Melting takes time, during which melting snow flakes or ice particles can fall an extra 200 to 300m before they liquefy into raindrops. That’s why the forecast snow level is always lower than the forecast freezing level. If enough moisture feeds into the system to keep precipitation going the air starts to cool, because heat is taken up by some evaporation of the falling rain. This brings freezing level closer to the ground and allows snow to reach still lower levels. In heavy precipitation snow can penetrate to 500 metres below the freezing level, especially about confined valleys.

Recipe for snow

The best way to make rain is to take moist air and cool it. The best way to make snow is to take cold air and moisten it. That’s how snow machines do it – we wait for the air temperature to drop below about 2°C, then squirt a fine mist in the air. It lands as man-made snow. The difference between these recipes explains why patterns that look the same on a weather map may have different outcomes depending on how the ingredients come together.

New Zealand is in the mid-latitudes, half-way between the warmth and moisture of the tropics and the cold dry air of Antarctica. When a low pressure area forms in these latitudes it draws in surrounding air, which spirals in to the centre of the low. In the southern hemisphere the earth’s rotation makes this a clockwise spiral. The clockwise-rotating air masses pull warm moist air southwards on their eastern sides and cold dry air northwards on their western sides.

The leading edge of an invasion of warm most air is called a “warm front”, while the leading edge of an invasion of cold air is called a “cold front”. The zone between a warm front and a cold front is a “warm sector”. Normally the depressions are south of New Zealand, so all we see on the weather map is the cold fronts travelling northwards on their western side. If the freezing level is close enough to ground level a cold front will bring some snow, but usually it’s too dry for much fallout.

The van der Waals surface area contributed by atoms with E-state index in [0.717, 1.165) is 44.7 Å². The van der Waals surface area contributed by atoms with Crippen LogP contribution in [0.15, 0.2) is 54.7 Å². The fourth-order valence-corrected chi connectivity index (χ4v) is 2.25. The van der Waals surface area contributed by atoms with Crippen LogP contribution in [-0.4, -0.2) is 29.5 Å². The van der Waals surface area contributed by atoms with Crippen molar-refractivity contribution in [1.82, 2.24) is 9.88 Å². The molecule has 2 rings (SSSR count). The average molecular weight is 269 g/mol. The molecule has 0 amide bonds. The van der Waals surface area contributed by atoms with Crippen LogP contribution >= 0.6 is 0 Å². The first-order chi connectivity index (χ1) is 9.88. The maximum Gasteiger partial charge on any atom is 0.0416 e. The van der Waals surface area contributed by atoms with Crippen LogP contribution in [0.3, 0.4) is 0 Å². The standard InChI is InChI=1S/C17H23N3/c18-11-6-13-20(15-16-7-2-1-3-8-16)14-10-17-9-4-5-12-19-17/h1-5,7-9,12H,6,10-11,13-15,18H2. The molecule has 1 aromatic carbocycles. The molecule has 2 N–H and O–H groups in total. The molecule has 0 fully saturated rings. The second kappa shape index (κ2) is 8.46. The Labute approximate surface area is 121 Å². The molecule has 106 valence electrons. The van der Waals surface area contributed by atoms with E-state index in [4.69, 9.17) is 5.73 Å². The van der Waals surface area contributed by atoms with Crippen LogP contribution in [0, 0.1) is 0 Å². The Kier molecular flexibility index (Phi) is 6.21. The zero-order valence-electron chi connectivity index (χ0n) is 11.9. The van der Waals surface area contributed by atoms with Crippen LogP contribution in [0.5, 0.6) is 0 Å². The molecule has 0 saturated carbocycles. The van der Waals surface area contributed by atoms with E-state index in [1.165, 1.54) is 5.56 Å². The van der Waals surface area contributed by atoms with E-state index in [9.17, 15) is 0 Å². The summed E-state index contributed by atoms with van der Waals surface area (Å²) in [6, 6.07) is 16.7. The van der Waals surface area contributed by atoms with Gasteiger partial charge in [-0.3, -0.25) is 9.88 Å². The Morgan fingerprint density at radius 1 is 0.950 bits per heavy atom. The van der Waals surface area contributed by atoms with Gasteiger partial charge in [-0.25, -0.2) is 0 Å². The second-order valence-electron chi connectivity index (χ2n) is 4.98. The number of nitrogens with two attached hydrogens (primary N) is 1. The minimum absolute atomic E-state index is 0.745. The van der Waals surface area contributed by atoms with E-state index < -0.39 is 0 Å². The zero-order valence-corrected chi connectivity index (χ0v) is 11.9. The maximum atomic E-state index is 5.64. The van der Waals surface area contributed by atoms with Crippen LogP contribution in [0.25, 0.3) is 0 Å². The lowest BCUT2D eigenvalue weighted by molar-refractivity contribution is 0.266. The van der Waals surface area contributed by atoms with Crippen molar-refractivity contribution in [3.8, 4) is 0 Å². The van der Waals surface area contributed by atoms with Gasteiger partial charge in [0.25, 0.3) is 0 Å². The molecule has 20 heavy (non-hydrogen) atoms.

The best snow-producing weather pattern for New Zealand starts with a high pressure (anticlockwise) system centred near or south of Tasmania so its southerly winds reach us, feeding in cold air which lowers the freezing level. Another necessary factor is an incoming low deepening in the Tasman Sea with its warm sector crossing New Zealand. The cloud in this warm sector moistens the cool air allowing snow to reach the ski fields. A good example of all this can be seen on one of our best recent snowstorms in mid June 2002.

This year’s snow show

The weather pattern in the Pacific Ocean is still neither El Niño nor La Niña, so our weather is swinging from one regime to the other. We started the annual cooling trend for land, sea, and air a little earlier than normal and frontal activity should strengthen as usual during April and May. Chances are we’ll get appreciable snow before the end of June.

If you have any queries please send them to me at See you in August!

Bob McDavitt retired from the MetService in 2012. FMC thanks Bob for his valued contribution as the Bulletin weather columnist over many years. This column was originally published in the March 2004 FMC Bulletin